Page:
As you can see above, I sanded the majority of the putty off so it was level with the gel coat and the glass, thus making as level as possible for the gel coat application. The end result turned out pretty smooth, with the exception of a few areas where the 1708 met the old gel coat. I actually rushed the putty job, and should have put another coat of putty on and sanded again, but I was trying to beat the rain and also had to mount my motor in 2 days, so I really didn't have time for another putty coat. Also, the putty was taking all day to dry due to cloudy days, so I took the short cut and skipped dusting it with primer to see the low spots. I made the choice and planned to apply the gel a little heavy to accommodate these slight low spots.
A good tip to know when masking off the area to be sprayed is to roll the tape so only half is sticking to the surface. By using the rolled tape edge you don't get a sharp edge tape line, though it is still a straight edge, which makes the edges much easier to blend. I put the gel on thicker than needed to about 33 mils, which is too think and would crack if left be, but I planned on sanding down to about 26 mils anyway to ensure I had enough on to cover any uneven areas such as where the 1708 met the old gel coat that I rushed on. The gel was hardened in a few hours and good to go. The next step is to dye the gel and start sanding, but be sure to wipe down the gel with acetone to remove the stickiness that will clog up your sand paper.
Adding gel coat dye is like spraying primer over putty to showcase the low spots when sanded. I like to use a light color and put on a light coat so it doesn't soak down too far into the gel coat. Once you run your DA sander over the surface you'll see all the white high spot and the colored dye showing the low spots. From here it's just a matter of sanding evenly until all the dye is gone, as you see in the pic to the right. You'll want to use 320 wet/dry paper to cut it down, and then hit it with 600 on the DA sander. After you've hit it with both dry methods, grab a bowl of water and some 600 wet paper, get it wet and start sanding again by hand. I like to do about a 1 square foot section at a time and sand until the water becomes milky and kind of soapy looking. The 600 wet sand isn't taking much if any gel coat off, but simply polishing. After I hit it with 600 grit wet paper, it was shining as if I just buffed it. After that, hit it with a high speed buffer around 2500 rpms and use something like Aquabuff 2000 to bring out the shine and remove any scratches. Mine turned out like a mirror finish, just as if it rolled off the showroom floor!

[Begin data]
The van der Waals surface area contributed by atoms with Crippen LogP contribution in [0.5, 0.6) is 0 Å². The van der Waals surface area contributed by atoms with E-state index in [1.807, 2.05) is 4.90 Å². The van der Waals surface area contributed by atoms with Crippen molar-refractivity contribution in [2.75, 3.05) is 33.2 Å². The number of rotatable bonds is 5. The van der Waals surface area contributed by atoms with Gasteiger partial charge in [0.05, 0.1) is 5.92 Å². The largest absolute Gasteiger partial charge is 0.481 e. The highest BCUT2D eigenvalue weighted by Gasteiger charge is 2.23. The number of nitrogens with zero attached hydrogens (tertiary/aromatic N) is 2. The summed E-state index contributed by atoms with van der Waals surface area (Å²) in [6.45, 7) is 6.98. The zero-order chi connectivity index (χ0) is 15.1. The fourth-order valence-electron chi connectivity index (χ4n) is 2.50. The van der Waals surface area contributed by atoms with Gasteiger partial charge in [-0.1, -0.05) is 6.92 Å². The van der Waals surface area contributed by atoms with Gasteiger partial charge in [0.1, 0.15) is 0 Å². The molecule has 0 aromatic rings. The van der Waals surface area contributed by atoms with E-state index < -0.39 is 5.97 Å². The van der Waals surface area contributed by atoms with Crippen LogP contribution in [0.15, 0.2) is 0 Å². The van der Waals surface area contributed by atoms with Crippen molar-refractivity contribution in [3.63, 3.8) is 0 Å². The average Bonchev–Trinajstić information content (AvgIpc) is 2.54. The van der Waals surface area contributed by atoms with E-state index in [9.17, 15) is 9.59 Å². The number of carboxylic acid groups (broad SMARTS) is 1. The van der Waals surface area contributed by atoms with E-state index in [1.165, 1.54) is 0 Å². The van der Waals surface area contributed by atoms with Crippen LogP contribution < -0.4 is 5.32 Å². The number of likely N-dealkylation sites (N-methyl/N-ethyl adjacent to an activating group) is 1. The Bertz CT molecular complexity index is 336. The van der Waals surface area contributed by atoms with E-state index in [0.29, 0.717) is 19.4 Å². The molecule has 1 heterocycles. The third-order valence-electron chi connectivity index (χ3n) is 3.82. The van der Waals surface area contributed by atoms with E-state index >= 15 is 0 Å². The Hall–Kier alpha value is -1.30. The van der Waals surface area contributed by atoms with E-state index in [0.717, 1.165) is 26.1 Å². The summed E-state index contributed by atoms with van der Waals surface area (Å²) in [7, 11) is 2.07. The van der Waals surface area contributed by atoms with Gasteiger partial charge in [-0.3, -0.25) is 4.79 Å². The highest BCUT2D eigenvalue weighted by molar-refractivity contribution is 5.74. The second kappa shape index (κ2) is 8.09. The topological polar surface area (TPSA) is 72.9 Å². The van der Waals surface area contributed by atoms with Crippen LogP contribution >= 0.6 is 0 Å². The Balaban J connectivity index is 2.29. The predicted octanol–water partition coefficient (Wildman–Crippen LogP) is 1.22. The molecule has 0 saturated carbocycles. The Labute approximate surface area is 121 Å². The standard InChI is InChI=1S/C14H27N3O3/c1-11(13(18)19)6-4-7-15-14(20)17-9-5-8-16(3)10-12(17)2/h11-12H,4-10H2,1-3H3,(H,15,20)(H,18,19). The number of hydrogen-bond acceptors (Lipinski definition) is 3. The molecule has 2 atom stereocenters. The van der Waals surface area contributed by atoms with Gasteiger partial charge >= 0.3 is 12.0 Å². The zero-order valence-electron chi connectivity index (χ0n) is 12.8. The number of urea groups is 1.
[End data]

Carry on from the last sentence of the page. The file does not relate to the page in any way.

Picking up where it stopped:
The final image on the left doesn't show the true shine, but trust me, she is blindingly beautiful in the "rear end!" I plan on redoing the entire boat in the near future, but I may paint it rather than gel coat due to the amount of work that's needed for gel coating. I also gel coated part of the console where I made repairs, and will post those later. It's a lot of work, but when she gleams it's all worth it!
CENTER CONSOLE EXTENSION
Now that the transom work is done, I'm moving on to the center console, as I have some additional work to do. The original console size did not have enough room to add the additional components, two Faria M3000 4 inch digital gauges (later will be replaced by Faria's Mach-7 touchscreen gauges), BEP's touchscreen switching control unit, and two rows of BEP's rocker switches, so I first made a mock up out of wood to get the size I needed, as shown below left. The cup holders were right at 4 inches so I used those to simulate the gauges. Rather than trying to glass over this, which would be a mess and too much work, I chose to build a plug and mold, which would allow the final part to come out smooth and to the exact shape I needed. While the actual console has only two angles in the slight shape of a "V," I needed three angles, with each having a flat surface.